The popular success in 1967 of The Graduate was immediate and total; at the time, only Gone with the Wind and The Sound of Music were bigger box-office winners. Yet such phenomenal success came at a price: On the film's 40th anniversary, director Mike Nichols claimed that The Graduate had been ""whipped away"" by a young audience hungry for countercultural documents. This study, the first monograph on The Graduate, explores how popular and subsequent critical reception deflected a full understanding of the film's complex point of view, which satirizes everything in its path--especially Benjamin and Elaine, its young ""heroes."" The text explores how the film offers not the happy ending some imagine, but a corrosive and satirical vision of humanity.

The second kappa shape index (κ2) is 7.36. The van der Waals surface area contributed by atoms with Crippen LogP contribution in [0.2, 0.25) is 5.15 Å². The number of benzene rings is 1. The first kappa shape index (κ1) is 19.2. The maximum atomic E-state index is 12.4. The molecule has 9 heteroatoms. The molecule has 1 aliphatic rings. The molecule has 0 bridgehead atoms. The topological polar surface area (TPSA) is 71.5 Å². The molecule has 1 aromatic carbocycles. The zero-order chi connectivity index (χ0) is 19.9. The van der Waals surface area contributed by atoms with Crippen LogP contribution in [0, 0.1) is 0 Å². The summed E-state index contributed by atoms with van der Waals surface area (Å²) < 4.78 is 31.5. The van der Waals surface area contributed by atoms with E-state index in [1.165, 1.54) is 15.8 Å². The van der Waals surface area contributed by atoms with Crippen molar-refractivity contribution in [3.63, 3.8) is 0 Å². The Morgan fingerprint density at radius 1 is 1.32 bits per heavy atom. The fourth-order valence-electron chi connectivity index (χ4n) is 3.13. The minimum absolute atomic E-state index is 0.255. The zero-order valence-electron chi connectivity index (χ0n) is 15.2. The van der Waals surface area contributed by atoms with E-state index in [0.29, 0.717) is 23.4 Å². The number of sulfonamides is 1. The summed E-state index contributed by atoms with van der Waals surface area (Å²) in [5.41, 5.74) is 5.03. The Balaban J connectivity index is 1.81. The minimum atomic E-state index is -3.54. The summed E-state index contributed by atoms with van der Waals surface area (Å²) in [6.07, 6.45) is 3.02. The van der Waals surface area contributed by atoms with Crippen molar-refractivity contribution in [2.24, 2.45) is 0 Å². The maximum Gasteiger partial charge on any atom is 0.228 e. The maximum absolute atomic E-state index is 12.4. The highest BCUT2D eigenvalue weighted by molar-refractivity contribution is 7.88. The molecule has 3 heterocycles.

J.W. Whitehead is director of fine arts and of the honors program at Wheeling Jesuit University in West Virginia, where he teaches film and creative writing. His work has appeared in numerous magazines and journals, including Puerto del Sol, Modern Short Stories, Christianity and Literature and more than a dozen of his stories have appeared in Ellery Queen Mystery Magazine.